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City could tax tabs for roads

Grand Coulee’s council is taking a casual look again at forming a Transportation Benefit District and charging $10 every time residents license their cars and pickups.

The money from a TBD goes into the city’s street fund, and that’s the only way the money can be used — for streets.

The TBD is a tool designed by the Legislature to help cities and towns make up for the financial hit taken when voters passed a statewide initiative in 1999. I-695 cut fees on annual vehicle tabs from 2 percent of a vehicle’s value to a flat $30. This hit cities and streets hard.

The initiative eliminated the vehicle excise tax and about 7 percent of the state’s revenue, a portion of which small towns depended on for street maintenance.

Currently Electric City and Elmer City are the only local municipalities that have formed such districts.

Electric City started collecting the fee in 2013, and has $34,625 in the fund. Elmer City passed its TBD ordinance in December 2015, and has about $2,500 in its fund.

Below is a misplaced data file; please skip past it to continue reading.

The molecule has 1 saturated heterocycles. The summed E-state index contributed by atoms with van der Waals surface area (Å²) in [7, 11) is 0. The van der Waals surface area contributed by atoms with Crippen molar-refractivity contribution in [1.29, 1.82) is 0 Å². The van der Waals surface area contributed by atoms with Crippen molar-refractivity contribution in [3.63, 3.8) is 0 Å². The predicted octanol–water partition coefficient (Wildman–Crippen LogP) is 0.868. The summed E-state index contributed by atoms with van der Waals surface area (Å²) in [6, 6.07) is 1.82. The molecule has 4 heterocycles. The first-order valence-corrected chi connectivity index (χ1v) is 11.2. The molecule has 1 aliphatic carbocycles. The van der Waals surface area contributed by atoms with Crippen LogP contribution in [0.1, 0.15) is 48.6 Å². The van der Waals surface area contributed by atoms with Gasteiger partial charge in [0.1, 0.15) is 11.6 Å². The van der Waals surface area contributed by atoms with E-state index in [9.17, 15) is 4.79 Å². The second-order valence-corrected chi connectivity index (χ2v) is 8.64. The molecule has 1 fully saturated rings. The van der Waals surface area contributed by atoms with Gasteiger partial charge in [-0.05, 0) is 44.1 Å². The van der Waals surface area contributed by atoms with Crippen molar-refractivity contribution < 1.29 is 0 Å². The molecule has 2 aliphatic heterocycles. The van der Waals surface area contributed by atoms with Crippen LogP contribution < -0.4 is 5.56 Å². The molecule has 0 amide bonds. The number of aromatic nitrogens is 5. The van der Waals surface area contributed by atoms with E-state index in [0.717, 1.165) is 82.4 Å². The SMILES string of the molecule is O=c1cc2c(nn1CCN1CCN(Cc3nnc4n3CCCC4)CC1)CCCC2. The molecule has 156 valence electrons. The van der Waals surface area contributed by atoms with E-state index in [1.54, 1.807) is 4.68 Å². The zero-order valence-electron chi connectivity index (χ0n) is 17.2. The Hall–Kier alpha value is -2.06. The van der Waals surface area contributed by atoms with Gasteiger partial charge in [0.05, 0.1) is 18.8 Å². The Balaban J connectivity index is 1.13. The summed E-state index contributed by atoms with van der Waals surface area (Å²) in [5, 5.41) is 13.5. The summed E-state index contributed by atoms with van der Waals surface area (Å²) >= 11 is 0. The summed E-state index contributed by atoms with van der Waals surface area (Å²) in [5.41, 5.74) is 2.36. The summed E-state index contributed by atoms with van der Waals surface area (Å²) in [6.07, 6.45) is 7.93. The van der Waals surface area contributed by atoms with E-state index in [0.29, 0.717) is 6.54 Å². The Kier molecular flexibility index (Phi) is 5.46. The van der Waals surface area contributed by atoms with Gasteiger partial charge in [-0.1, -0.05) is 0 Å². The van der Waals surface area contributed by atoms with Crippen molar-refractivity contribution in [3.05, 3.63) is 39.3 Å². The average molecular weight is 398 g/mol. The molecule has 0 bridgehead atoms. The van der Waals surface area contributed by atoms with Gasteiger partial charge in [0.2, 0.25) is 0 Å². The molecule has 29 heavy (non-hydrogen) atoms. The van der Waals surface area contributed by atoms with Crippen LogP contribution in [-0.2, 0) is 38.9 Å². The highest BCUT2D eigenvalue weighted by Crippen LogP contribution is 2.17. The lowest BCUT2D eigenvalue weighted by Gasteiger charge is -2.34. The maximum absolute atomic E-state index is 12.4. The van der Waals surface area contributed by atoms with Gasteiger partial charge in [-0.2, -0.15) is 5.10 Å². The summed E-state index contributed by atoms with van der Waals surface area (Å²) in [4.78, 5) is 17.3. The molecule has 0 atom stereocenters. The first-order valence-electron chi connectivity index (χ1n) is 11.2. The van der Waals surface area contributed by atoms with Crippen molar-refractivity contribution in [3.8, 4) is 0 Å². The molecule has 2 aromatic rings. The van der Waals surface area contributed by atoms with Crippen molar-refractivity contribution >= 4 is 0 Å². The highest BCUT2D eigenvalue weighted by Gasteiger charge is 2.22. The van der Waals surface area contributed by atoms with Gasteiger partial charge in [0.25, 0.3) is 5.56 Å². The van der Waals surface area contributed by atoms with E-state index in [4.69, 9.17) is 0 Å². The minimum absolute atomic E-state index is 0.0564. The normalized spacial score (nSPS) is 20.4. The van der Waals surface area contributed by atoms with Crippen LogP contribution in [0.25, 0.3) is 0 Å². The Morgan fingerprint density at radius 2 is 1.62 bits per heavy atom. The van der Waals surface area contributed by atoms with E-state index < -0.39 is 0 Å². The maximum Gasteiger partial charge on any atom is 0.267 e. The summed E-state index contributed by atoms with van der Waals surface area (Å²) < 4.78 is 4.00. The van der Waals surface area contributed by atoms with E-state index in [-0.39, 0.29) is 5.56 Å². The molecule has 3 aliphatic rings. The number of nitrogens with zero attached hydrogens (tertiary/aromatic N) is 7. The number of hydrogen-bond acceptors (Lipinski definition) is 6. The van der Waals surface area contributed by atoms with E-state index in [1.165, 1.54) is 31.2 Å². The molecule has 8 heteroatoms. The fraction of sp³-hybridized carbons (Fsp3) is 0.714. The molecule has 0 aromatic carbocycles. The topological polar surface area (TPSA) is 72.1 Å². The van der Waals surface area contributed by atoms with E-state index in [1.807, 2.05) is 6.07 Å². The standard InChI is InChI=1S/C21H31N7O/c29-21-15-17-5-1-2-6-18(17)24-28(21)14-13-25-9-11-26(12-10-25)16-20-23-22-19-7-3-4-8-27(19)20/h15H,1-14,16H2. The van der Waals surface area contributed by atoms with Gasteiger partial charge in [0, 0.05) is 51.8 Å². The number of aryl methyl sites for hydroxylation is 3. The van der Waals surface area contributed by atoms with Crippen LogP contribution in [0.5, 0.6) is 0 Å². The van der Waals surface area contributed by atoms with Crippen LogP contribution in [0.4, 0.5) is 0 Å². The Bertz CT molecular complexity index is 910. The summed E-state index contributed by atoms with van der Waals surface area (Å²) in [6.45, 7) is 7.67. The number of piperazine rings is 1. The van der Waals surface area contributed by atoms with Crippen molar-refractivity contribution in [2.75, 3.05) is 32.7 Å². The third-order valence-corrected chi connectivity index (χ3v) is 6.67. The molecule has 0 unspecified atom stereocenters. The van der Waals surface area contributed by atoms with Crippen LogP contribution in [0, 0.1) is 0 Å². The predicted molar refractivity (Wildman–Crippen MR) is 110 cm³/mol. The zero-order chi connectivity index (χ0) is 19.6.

Grand Coulee has historically shoved the issue onto the back burner, but a harsh winter and resulting bad roads could encourage revisiting the question in next month’s council meeting, April 18.

Golf course cleanup continues

Volunteers who worked at cleaning up the Banks Lake Golf Course last weekend probably completed about half the work, and another work session is planned for this weekend.

“We really appreciated the team spirit and all the help,” said Jim Keene, speaking for the commissioners of Grant County Port District 7, which owns the course.

Anyone interested in free cottonwood or in helping to clean up the course of trees taken down last fall should go to the course and look for Gary Haag or Jerry Sands, and plan on helping this Saturday and Sunday, April 1-2, from 9 a.m. to 1 p.m., said Sands, a commissioner for Grant County Port District 7.

Don’t fence me out

The new fence at the school district’s bus garage was cut and finally noticed by a bus driver on March 1, who failed to report it to police.

When it was reported, an officer located a camera, hoping the suspected burglar would return and be caught on camera.

Several days later, the officer returned and found 10 photos had been taken by the camera.

There appeared a mix of cats, a raccoon and a bird.

If anyone sees a cat, a raccoon or a bird walking around with wire cutters, please call 911.

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